Friday, October 16, 2015

Justice and the State

I have recently been visiting a number of web sites concerned with social justice, rights for minorities and women and similar topics, and it never ceases to amaze me that, to a one, they are supporters of not just big government, but almost always very activist, almost inevitably socialist or communist policies. I simply cannot comprehend this.

Let us look at the facts. How many times in history have a bunch of private citizens gotten together and committed genocide? How many private citizens have deprived a minority group of rights? Or driven one into exile? I grant, in some periods there were spontaneous riots and pogroms, though in many of those cases, the "spontaneity" was still just a guide for state action. However, for the most part, almost every great massacre, every act of oppression, every harm done to minorities of every stripe, as been at the ands of the state, many times even against the inclination of a majority of citizens*.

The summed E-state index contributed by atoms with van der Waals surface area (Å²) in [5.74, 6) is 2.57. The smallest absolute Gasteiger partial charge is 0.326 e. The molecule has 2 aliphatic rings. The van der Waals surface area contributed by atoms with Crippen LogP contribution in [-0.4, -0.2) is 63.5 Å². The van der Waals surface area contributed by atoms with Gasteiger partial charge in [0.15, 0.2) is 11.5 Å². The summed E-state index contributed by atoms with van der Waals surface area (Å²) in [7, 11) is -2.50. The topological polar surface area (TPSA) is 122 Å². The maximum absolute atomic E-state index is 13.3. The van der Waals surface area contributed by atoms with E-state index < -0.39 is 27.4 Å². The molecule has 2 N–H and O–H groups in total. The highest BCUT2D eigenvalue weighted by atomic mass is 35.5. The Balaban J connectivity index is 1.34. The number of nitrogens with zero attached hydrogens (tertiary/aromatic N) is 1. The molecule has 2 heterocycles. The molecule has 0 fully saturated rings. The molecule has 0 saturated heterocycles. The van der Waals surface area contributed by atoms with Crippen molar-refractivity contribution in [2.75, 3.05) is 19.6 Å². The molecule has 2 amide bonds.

All of which makes me wonder why people so interested in equality would want to give the state more power.  Even if we assume a state run by "the best people", the fact remains you cannot control who will rule forever, or even how those who rule will change. Private mistakes, they effect a small group, and can be balanced out by everyone else. A mistake of the state as the force of law, and harms us all. Similarly, one private bigot is an annoyance, maybe costs some people jobs or business at worst. One bigot in the right government office is a potential genocide. And the more power the state has, the more harm one mistake can do.

All of which makes me think that those truly interested in social justice, in equality for all, in liberty, and the like, would be arguing strongly for as little government as possible. Granted, it will not end all racism, idiots will always be with us. But state power will never end all racism either, it will just make it possible for a wrongly placed racist, or someone else with a bad idea, to do incalculable harm.


* To be clear, most atrocities are committed against unpopular minorities. My point here is that, though the majority may be less than fond of a group, most acts of genocide are not demanded by the majority, but are acts of convenience for the state, and the populace needs to be convinced of their utility. (Or, in many cases, the full scope of the atrocity is hidden.)

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